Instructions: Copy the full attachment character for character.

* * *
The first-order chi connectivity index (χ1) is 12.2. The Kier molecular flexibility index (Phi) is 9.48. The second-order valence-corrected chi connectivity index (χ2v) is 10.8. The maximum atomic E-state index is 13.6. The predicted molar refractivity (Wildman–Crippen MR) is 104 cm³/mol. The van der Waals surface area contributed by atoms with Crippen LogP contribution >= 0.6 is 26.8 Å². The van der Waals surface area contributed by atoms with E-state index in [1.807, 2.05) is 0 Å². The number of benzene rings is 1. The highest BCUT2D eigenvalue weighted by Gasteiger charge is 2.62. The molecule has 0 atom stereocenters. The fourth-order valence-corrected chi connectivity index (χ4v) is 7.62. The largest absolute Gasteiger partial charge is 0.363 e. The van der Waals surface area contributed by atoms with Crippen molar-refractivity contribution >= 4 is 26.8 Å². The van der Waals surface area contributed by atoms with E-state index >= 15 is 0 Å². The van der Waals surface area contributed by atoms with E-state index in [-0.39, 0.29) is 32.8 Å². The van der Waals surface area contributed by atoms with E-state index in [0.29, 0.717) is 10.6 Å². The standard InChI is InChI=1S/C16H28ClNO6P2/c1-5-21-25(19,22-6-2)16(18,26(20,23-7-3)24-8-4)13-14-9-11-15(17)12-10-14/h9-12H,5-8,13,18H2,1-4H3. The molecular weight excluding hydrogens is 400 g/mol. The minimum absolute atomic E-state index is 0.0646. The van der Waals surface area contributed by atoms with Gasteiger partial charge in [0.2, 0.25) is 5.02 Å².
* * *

The first-order chi connectivity index (χ1) is 12.2. The Kier molecular flexibility index (Phi) is 9.48. The second-order valence-corrected chi connectivity index (χ2v) is 10.8. The maximum atomic E-state index is 13.6. The predicted molar refractivity (Wildman–Crippen MR) is 104 cm³/mol. The van der Waals surface area contributed by atoms with Crippen LogP contribution >= 0.6 is 26.8 Å². The van der Waals surface area contributed by atoms with E-state index in [1.807, 2.05) is 0 Å². The number of benzene rings is 1. The highest BCUT2D eigenvalue weighted by Gasteiger charge is 2.62. The molecule has 0 atom stereocenters. The fourth-order valence-corrected chi connectivity index (χ4v) is 7.62. The largest absolute Gasteiger partial charge is 0.363 e. The van der Waals surface area contributed by atoms with Crippen molar-refractivity contribution >= 4 is 26.8 Å². The van der Waals surface area contributed by atoms with E-state index >= 15 is 0 Å². The van der Waals surface area contributed by atoms with E-state index in [-0.39, 0.29) is 32.8 Å². The van der Waals surface area contributed by atoms with E-state index in [0.29, 0.717) is 10.6 Å². The standard InChI is InChI=1S/C16H28ClNO6P2/c1-5-21-25(19,22-6-2)16(18,26(20,23-7-3)24-8-4)13-14-9-11-15(17)12-10-14/h9-12H,5-8,13,18H2,1-4H3. The molecular weight excluding hydrogens is 400 g/mol. The minimum absolute atomic E-state index is 0.0646. The van der Waals surface area contributed by atoms with Gasteiger partial charge in [0.2, 0.25) is 5.02 Å².